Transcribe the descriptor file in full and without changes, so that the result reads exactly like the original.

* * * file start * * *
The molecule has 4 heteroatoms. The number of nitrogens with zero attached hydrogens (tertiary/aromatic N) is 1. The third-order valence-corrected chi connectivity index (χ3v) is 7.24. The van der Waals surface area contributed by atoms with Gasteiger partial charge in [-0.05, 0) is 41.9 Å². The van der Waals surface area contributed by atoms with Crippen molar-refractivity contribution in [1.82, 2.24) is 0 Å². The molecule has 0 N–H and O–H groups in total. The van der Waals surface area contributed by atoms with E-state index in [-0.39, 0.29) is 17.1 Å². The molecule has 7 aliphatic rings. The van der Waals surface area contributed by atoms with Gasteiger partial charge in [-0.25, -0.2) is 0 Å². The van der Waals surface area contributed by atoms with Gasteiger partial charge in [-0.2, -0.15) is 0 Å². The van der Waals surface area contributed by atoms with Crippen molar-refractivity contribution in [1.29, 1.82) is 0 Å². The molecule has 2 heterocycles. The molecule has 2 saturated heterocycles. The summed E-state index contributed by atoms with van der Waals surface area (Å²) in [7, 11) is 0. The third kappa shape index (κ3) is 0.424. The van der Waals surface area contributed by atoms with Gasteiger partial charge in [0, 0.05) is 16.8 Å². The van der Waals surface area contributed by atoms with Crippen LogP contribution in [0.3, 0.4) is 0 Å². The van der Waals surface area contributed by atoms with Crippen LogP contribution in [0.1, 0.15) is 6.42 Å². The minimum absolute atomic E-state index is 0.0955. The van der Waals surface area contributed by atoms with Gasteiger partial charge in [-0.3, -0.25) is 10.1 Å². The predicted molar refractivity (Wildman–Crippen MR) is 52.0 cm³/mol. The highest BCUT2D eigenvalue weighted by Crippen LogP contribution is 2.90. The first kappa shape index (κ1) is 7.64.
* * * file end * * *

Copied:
The molecule has 4 heteroatoms. The number of nitrogens with zero attached hydrogens (tertiary/aromatic N) is 1. The third-order valence-corrected chi connectivity index (χ3v) is 7.24. The van der Waals surface area contributed by atoms with Gasteiger partial charge in [-0.05, 0) is 41.9 Å². The van der Waals surface area contributed by atoms with Crippen molar-refractivity contribution in [1.82, 2.24) is 0 Å². The molecule has 0 N–H and O–H groups in total. The van der Waals surface area contributed by atoms with E-state index in [-0.39, 0.29) is 17.1 Å². The molecule has 7 aliphatic rings. The van der Waals surface area contributed by atoms with Gasteiger partial charge in [-0.25, -0.2) is 0 Å². The van der Waals surface area contributed by atoms with Gasteiger partial charge in [-0.2, -0.15) is 0 Å². The van der Waals surface area contributed by atoms with Crippen molar-refractivity contribution in [1.29, 1.82) is 0 Å². The molecule has 2 heterocycles. The molecule has 2 saturated heterocycles. The summed E-state index contributed by atoms with van der Waals surface area (Å²) in [7, 11) is 0. The third kappa shape index (κ3) is 0.424. The van der Waals surface area contributed by atoms with Gasteiger partial charge in [0, 0.05) is 16.8 Å². The van der Waals surface area contributed by atoms with Crippen LogP contribution in [0.3, 0.4) is 0 Å². The van der Waals surface area contributed by atoms with Crippen LogP contribution in [0.1, 0.15) is 6.42 Å². The minimum absolute atomic E-state index is 0.0955. The van der Waals surface area contributed by atoms with Gasteiger partial charge in [-0.3, -0.25) is 10.1 Å². The predicted molar refractivity (Wildman–Crippen MR) is 52.0 cm³/mol. The highest BCUT2D eigenvalue weighted by Crippen LogP contribution is 2.90. The first kappa shape index (κ1) is 7.64.